This appears to go against natural justice but also seems to conflict with society’s own needs for doctors to be available to make patients better.

I cannot help but think that a system that was quicker and used more common sense would achieve more accountability with less side effects such as defensive medicine.


Doctors are trained not to talk about their mistakes but learn from them, this is a rational approach given what has been said about the current systems of accountability.

Clinical negligence lawyers are often concerned that a defendant has not written a duty of candour letter and refuses to share what relevant training they have had.

I agree with doctors that they need a safe space to talk about their mistakes but equally I feel that refusing to engage completely gives a bad impression and is not good for the doctor.

Much openness is simply accountability in another form, doctors should tell their story about what happened even if that means the claimant wins the case.


Dishonesty is the number one issue in front of the MPTS (the GMC’s tribunal) because the GMC applies the highest standards upon doctors.

Any ambiguity or minor error or minor delay is seized upon so that doctors under investigation feel they must deliberately lie to avoid being attacked.

Informal language often is less precise than a formal witness statement for legal purposes and a reasonable approach needs to be taken to allow doctors to express themselves.

There are a few doctors who are truly dishonest, for instance in trying to hide a crime, and they deserve harsh treatment.


Although many professionals are multi-talented and make exceptional leaders there are many who are less good and should concentrate on their day job.

It is unlikely that the medical establishment could cope with ¼ million doctor-leaders and certainly do not need that number.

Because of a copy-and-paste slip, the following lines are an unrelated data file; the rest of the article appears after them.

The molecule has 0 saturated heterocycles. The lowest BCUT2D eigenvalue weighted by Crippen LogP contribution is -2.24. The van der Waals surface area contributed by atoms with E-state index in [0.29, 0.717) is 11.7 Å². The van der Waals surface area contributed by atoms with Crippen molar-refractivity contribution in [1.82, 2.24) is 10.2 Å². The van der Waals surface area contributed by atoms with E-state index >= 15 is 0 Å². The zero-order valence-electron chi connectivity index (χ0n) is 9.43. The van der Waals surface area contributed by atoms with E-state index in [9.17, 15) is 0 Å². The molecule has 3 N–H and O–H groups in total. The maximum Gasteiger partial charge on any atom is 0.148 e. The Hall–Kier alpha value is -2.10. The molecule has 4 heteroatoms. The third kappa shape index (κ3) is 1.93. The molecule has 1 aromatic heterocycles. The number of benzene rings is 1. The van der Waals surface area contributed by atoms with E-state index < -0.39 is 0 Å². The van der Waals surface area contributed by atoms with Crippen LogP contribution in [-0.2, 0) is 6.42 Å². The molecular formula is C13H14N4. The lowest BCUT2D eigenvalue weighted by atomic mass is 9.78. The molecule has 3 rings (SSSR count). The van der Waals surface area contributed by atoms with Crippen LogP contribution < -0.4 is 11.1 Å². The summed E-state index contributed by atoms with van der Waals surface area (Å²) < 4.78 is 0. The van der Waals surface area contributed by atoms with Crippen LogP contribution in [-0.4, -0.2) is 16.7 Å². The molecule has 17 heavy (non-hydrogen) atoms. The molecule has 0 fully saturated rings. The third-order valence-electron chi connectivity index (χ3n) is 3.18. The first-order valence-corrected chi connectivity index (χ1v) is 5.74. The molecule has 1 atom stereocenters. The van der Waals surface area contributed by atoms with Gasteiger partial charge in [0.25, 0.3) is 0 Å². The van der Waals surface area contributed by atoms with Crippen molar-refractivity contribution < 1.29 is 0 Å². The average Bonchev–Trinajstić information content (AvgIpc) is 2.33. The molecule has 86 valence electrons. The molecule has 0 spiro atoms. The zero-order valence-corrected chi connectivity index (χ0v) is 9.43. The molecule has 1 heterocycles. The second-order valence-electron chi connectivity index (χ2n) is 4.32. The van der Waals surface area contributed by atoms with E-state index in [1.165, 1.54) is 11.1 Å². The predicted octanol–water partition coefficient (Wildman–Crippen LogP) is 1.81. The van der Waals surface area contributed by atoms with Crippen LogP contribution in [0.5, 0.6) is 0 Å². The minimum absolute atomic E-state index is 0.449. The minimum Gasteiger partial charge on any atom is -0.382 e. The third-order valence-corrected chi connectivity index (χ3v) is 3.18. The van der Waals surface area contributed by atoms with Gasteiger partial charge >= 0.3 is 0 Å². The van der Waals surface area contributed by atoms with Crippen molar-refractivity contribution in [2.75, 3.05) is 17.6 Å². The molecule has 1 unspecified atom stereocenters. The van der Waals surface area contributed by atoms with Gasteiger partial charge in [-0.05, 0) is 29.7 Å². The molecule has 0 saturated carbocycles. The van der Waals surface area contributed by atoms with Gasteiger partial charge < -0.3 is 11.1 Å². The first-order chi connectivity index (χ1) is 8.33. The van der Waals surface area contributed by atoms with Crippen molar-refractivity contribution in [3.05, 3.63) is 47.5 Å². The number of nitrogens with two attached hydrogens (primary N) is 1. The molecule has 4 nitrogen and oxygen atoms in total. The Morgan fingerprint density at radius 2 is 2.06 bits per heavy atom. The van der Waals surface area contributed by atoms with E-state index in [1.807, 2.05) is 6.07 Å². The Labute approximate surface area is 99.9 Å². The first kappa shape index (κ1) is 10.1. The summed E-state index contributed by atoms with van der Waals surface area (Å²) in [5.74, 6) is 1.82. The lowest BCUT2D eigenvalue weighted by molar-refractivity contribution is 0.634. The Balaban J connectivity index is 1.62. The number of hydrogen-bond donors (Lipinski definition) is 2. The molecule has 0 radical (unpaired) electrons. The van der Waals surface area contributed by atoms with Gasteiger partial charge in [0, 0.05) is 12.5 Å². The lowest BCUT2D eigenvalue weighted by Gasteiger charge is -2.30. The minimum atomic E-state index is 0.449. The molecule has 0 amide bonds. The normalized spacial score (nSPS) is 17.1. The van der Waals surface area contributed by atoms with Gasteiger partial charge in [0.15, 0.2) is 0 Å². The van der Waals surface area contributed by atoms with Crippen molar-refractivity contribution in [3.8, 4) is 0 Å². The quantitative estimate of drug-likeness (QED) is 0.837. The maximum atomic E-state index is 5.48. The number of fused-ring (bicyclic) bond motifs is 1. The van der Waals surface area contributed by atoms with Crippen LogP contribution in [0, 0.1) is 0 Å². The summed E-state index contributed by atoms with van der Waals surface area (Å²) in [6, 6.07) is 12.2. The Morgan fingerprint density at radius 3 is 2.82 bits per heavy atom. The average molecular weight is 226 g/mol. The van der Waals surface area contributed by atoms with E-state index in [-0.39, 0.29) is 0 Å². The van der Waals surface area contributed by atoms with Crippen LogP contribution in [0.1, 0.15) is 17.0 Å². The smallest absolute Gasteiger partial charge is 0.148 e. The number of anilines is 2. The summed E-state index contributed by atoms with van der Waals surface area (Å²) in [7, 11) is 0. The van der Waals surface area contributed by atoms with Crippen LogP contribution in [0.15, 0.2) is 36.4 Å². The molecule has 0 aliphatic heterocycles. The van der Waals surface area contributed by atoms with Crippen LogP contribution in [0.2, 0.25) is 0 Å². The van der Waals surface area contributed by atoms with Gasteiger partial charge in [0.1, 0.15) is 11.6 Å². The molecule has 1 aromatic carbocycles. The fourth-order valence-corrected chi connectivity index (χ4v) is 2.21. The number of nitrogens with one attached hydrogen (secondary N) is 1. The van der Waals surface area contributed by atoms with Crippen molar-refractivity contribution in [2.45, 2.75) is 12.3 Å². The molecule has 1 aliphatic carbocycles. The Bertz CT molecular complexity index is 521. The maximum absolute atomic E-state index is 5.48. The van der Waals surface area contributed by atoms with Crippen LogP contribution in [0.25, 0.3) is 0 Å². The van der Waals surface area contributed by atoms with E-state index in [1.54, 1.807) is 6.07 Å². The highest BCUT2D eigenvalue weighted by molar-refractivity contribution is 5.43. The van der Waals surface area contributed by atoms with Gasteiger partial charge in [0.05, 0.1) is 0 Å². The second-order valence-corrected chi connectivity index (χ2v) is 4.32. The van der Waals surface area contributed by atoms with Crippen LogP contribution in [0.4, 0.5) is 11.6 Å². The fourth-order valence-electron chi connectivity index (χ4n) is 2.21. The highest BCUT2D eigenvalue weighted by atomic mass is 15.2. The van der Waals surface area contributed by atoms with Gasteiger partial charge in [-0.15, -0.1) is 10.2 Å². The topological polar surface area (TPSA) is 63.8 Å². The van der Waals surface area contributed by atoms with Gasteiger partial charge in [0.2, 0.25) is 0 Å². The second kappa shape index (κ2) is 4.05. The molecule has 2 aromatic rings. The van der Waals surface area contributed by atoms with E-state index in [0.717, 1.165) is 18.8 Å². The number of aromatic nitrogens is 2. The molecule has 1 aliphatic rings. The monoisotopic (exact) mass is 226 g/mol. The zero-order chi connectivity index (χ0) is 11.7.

There are some doctors who through hidden disabilities would suffer disadvantage if forced in a leadership role, although give extraordinary service in other areas.

Leaders (like soldiers) should be volunteers not conscripts and should focus upon what they are good at rather than one-size-fits-all.


The seven principles of public life are incorrectly named because they do not contain any fundamental truths because there are always exceptions.

Although they contain some grains of truth they should not be taken to extremes and the professional should remain open to arguments.

Authenticity describes better how the great public figure should carry out their duties because it includes things like honesty and openness and integrity.

It also recognises that the person is human and can be accountable for their mistakes where they have lost objectivity, become selfish or stopped leading.

Doctor Mark Burgin, BM BCh (oxon) MRCGP is on the General Practitioner Specialist Register and audits medical expert reports.

Dr. Burgin can be contacted This email address is being protected from spambots. You need JavaScript enabled to view it. and 0845 331 3304 website